FED takes on the PMP

by 1LT Zachary Hawkins, U.S. Army Corps of Engineers Far East District
Stripes Korea

Members of the Family Housing Residence Office (FHRO) and the Program and Project Management Division (PPMD) at Camp Humphreys are taking the extra step to further their careers by preparing to earn their Project Management Professional (PMP) certification.

The PMP is an internationally recognized professional designation offered by the Project Management Institute (PMI). As of March 2018, there are 833,025 active PMP certified individuals and 286 chartered chapters across 210 countries and territories worldwide.

There are many reasons why I am striving to earn the certification. I first heard about the PMP when I was in Engineer Basic Officer Leaders Course (EBOLC). Many of the instructors encouraged the students to earn their PMP while they were an officer because you gain substantial project management experience that you can document when applying to take the exam. With the certification, Army officers can earn the additional skill identifier (ASI) of W5, which opens the door for many unique assignments within the engineer branch and sets you apart from your peers. Once you transition out of the military, or if you are already not in the military, the PMP makes you more marketable to civilian employers. According to the Project Management Salary Survey, PMP holders earn 17% more money than non-PMP holders in the project management field. The education gained by taking the exam will also assist when taking on future projects in my career. No matter how large or how small the project is, I will understand all the necessary resources and skills for successful project management and utilize this knowledge efficiently and effectively.

In order to earn your PMP certification, you must first prove that you have project management experience. Although there are many resources out there to help you study for the PMP, nothing will prepare you for the exam more than actual project management experience. For candidates that have a high school diploma or an associate’s degree, they must have 60 months and 7,500 hours of project management experience. Candidates that possess a bachelor's degree must have 36 months and 4,500 hours of project management experience. In both cases, candidates must also have 35 contact hours of project management education. After your application is accepted, you should schedule an exam date and develop a study plan. The PMP exam is a 200 question multiple choice, computer based exam in which you have four hours to complete.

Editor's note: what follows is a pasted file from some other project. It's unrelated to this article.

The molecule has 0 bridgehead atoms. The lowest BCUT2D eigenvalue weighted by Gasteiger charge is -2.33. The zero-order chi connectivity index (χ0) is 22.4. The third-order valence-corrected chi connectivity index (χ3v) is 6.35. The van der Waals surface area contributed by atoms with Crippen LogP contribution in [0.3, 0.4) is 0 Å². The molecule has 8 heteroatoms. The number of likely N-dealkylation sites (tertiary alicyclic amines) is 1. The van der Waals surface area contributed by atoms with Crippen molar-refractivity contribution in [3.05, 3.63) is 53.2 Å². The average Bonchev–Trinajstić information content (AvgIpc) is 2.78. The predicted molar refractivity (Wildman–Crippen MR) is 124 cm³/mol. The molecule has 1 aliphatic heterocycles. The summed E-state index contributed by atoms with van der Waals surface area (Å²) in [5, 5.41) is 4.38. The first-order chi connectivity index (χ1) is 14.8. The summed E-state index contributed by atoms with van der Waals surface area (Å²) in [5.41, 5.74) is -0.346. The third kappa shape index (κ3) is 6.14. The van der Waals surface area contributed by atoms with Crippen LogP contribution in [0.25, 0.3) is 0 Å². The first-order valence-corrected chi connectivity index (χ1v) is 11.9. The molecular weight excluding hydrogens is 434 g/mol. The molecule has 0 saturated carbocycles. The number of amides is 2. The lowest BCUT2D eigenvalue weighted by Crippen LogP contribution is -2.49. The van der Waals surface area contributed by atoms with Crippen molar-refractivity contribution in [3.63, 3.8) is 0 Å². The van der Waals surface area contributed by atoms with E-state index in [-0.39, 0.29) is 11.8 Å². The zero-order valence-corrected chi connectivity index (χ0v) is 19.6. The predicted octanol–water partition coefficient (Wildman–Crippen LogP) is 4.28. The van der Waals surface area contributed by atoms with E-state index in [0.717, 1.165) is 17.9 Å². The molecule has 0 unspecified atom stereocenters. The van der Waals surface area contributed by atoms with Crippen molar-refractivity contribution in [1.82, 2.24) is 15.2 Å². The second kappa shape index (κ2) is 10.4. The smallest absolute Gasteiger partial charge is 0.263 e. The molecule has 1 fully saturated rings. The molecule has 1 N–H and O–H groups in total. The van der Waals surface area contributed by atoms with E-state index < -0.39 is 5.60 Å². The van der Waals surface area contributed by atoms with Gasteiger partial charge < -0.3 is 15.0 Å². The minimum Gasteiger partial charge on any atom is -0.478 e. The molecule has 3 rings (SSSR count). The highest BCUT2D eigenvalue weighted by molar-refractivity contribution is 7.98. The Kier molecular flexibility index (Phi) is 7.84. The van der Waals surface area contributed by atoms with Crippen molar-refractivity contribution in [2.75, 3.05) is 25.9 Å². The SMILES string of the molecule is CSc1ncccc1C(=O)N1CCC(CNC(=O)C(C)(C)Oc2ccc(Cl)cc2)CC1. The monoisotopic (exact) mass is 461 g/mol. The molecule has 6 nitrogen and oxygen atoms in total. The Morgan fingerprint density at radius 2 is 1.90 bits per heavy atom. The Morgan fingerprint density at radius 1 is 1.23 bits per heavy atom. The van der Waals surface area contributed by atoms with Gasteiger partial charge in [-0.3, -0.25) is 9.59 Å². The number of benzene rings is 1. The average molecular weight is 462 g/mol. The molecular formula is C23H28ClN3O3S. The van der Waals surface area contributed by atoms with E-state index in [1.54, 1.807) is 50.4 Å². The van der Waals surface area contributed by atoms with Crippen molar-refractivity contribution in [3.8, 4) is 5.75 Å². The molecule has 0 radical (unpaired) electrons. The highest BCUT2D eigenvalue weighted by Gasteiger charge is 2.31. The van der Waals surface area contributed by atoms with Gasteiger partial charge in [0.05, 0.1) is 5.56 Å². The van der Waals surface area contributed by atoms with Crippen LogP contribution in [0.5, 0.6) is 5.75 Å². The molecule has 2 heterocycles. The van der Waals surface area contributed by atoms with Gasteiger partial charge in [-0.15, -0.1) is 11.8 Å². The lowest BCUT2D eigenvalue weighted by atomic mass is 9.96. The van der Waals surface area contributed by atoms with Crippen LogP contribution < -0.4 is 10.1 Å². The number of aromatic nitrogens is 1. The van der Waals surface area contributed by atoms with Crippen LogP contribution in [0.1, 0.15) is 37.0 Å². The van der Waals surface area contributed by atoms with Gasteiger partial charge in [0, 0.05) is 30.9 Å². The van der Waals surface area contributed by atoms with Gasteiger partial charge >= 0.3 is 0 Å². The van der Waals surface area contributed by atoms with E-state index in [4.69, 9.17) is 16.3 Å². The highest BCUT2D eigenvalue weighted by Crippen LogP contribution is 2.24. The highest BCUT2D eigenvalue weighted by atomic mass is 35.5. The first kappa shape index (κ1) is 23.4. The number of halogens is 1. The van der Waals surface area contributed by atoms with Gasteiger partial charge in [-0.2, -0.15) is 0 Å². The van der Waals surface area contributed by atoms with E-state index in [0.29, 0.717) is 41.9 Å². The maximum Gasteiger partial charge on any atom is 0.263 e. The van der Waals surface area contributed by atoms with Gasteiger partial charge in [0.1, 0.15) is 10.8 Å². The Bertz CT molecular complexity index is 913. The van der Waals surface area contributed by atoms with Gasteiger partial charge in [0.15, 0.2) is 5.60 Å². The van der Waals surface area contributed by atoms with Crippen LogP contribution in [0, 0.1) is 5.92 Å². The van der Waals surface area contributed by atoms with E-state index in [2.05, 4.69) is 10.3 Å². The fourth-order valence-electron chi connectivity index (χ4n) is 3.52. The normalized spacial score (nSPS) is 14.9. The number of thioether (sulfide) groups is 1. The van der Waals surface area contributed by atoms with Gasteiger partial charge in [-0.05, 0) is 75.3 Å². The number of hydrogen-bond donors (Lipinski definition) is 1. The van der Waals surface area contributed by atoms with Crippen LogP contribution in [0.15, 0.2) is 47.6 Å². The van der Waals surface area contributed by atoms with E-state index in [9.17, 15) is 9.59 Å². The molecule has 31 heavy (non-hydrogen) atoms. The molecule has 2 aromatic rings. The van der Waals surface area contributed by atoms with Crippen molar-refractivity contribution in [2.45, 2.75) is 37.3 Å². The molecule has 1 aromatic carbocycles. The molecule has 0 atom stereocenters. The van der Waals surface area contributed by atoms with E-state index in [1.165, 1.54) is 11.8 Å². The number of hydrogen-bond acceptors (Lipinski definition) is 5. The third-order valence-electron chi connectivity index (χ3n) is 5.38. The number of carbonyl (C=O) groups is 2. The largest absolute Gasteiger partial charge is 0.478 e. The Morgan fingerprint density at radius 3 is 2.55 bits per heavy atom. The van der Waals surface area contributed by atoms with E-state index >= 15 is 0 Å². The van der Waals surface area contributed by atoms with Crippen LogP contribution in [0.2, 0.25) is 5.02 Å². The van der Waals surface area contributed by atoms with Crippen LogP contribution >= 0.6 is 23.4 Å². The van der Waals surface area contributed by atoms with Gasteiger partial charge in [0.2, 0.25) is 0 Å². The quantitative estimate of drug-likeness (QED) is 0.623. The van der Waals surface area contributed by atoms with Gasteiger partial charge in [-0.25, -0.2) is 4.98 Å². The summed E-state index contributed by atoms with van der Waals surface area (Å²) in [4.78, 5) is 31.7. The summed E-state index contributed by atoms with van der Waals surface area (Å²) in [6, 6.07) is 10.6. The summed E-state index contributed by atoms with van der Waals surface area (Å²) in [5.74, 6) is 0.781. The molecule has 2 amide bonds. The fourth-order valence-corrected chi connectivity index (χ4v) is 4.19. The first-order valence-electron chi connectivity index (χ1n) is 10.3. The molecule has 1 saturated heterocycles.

Once you pass the exam and receive your PMP certification, you must earn 60 professional development units (PDUs) every three years, to maintain the certification. There are two types of PDUs that you can earn – Education and Giving Back. Education PDUs are earned through courses or training organization meetings, online or digital media, reading, and informal learning. Giving Back PDUs are attained by working as a practitioner, creating content, giving a presentation, sharing knowledge, or volunteering. You must earn a minimum of 35 Education PDUs and are only allowed to earn a maximum of 25 Giving Back PDUs.

Candidates without the requisite experience for the PMP can consider the Certified Associate in Project Management (CAPM), also from PMI. To apply for the PMP, visit www.pmi.org and create an account. The application for the exam and verification of education and experience can be completed online at the PMI website for free.

The FED PMP study group meets every Tuesday and Thursday from 11:30 a.m. – 1:00 p.m. in room G221 on the second floor of the district headquarters building. I encourage anyone that is interested in taking the exam to join the study group. Facilitating group discussions regarding project management experiences, study techniques, and practical exercises can hold you accountable and help you prepare for the exam. For more information on the PMP, go to www.pmi.org/certifications/types/project-management-pmp.

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